Turing Pharmaceuticals CEO Martin Shkreli became the latest poster boy for Wall Street greed when he jacked up the price of an HIV drug more than 4,000 percent to $750 a pill.
But the former hedge fund manager's behavior is far from unique. Dramatic price hikes on existing drugs, or astoundingly high rates for new ones, are common practice in the United States.
The pharmaceutical industry defends the price spikes as a means of funding research to develop new drugs. But a close look at the finances of more than a dozen public drug companies illustrates research and development expenses are routinely smaller than company overheads, including marketing costs. And often after-tax profits still greatly exceed those R&D expenses that the companies say are so high.
A Wall Street Journal report showed drug price increases typically outpace inflation and that they happen even when demand for the product falls.
CBS MoneyWatch took the list of companies behind a Journal analysis of growth trends for 30 top-selling drugs, and looked at 2014 financial data for the 16 publicly held.
Here is a list of companies with annual revenue (in billions), R&D (research and development) and SG&A (sales, general, and administrative, a category that includes marketing) and net income (profit after taxes):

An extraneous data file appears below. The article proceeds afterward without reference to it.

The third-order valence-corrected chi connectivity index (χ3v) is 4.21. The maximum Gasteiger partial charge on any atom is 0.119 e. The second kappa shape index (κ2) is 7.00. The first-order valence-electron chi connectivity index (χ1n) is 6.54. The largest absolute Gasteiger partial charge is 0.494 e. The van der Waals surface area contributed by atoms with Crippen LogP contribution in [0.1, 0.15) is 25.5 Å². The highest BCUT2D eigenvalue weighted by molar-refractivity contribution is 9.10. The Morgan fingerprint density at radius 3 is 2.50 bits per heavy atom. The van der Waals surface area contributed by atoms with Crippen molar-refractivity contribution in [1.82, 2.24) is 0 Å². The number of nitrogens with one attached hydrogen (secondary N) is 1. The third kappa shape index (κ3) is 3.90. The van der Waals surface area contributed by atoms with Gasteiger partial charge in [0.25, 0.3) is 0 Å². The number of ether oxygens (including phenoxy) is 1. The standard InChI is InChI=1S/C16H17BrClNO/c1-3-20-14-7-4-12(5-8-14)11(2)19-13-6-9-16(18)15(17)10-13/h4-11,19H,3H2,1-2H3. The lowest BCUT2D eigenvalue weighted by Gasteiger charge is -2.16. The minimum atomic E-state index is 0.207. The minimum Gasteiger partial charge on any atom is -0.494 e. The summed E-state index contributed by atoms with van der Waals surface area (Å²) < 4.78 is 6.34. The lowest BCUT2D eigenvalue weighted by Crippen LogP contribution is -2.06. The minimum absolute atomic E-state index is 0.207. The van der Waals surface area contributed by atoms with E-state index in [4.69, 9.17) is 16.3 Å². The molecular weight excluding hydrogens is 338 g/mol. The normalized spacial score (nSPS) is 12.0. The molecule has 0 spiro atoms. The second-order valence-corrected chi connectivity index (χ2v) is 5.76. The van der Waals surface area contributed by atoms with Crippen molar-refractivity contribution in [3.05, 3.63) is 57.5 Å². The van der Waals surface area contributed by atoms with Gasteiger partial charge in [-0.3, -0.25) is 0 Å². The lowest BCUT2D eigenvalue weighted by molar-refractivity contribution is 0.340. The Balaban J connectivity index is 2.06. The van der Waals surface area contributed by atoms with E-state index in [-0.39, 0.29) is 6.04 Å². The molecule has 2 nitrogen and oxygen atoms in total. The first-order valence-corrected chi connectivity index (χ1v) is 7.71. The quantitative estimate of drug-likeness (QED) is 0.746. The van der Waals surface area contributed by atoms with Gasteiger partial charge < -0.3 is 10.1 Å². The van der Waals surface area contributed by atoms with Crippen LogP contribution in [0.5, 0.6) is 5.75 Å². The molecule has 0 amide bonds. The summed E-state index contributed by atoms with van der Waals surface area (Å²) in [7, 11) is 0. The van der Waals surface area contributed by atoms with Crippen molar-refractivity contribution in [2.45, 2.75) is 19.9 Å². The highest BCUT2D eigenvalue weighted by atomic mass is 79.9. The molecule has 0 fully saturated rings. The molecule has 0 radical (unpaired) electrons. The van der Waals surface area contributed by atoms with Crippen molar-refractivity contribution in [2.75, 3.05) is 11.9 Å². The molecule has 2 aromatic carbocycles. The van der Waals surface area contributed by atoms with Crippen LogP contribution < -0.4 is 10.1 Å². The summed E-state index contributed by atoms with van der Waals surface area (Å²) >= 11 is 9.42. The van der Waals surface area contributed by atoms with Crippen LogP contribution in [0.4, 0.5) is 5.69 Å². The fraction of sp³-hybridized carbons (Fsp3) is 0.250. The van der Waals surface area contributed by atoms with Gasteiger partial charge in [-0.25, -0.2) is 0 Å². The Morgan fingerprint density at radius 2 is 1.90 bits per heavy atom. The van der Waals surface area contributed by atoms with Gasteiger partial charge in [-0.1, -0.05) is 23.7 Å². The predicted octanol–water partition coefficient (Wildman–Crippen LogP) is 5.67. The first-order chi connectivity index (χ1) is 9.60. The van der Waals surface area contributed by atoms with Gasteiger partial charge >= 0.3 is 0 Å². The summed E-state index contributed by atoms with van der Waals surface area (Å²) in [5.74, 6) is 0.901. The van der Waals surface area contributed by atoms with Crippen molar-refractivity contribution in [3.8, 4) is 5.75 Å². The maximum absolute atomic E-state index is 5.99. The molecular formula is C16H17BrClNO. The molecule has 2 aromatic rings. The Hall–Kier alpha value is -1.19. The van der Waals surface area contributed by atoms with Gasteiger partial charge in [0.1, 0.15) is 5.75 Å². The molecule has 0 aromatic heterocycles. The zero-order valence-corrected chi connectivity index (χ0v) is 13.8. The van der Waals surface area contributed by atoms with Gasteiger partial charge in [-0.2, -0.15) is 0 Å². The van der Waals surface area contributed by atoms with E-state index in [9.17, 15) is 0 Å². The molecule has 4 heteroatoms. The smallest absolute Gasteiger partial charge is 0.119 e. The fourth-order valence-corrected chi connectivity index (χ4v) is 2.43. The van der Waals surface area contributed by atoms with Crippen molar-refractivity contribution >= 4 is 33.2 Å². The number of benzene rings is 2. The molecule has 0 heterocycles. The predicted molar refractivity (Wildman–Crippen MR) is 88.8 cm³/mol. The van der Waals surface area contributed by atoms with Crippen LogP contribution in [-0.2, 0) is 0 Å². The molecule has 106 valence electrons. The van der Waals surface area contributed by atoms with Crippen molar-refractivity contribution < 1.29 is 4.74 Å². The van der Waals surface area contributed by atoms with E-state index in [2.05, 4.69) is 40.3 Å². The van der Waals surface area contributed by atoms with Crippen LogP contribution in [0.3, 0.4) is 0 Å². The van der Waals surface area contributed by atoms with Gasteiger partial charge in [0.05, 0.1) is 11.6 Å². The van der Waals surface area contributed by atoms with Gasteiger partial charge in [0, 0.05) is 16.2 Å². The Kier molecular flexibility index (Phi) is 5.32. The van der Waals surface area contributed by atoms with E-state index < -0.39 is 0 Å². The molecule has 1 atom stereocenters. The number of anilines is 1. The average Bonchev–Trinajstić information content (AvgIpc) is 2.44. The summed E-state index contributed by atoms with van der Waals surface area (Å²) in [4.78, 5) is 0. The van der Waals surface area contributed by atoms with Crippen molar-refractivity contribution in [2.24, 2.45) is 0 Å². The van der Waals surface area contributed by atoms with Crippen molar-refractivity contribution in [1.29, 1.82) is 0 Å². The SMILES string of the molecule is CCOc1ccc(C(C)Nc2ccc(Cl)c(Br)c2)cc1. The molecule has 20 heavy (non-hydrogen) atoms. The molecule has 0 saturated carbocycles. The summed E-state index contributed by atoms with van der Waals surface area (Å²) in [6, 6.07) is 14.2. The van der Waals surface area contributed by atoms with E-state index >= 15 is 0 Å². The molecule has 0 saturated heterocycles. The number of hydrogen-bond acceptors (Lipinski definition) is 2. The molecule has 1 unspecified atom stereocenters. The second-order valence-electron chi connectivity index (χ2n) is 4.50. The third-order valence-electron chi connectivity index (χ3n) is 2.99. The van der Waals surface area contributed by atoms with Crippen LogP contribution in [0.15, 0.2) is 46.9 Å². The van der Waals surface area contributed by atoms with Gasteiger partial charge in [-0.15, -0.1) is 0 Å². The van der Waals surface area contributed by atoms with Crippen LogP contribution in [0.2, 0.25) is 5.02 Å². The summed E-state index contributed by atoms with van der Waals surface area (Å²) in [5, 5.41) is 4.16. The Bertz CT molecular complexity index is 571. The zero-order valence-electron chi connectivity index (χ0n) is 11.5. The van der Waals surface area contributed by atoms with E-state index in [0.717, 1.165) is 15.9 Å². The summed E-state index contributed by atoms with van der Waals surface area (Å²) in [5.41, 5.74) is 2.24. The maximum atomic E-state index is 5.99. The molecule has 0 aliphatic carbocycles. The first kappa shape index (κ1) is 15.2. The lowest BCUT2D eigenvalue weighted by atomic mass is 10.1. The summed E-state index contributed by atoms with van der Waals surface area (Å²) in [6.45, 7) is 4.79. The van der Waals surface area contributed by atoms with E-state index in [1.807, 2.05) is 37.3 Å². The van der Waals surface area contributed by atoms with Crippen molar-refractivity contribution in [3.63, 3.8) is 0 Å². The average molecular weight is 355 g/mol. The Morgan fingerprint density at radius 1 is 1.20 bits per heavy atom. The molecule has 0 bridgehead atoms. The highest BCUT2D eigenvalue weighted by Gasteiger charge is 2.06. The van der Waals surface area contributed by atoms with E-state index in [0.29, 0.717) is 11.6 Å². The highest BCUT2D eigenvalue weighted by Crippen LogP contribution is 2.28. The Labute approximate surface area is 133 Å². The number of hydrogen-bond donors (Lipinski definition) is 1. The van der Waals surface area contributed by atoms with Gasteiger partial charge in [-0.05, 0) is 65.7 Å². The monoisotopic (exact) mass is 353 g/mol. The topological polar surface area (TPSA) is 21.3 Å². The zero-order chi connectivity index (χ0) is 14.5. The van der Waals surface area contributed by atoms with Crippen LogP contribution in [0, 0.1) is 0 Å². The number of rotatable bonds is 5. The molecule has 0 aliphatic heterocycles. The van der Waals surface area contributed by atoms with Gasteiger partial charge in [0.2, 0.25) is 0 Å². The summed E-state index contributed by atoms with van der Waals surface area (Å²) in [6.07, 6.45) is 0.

Annual revenues for the companies ran from $6.03 billion (Shire) to $74.33 billion (Johnson & Johnson, which includes non-drug product revenues).
Table listing R&D and overhead as profit as percentages of annual revenue:
In all cases but one, corporate overhead was higher than R&D, and often significantly so. In half, after-tax profits were higher than the research-and-development expenses the industry typically points to as the major reason for high costs.
According to a May 2015 Credit Suisse report, drug price increases here were a "key driver" of profit growth last year for many multi-national pharmaceutical companies. In addition, while traditional SG&A expenses grew 4 percent year-over-year in 2014, "overall promotional costs rose 17 percent, well ahead of reported sales growth," Credit Suisse found.
One way of looking at this is U.S. consumers pay more to subsidize marketing activities and profits than to fiance new-drug research.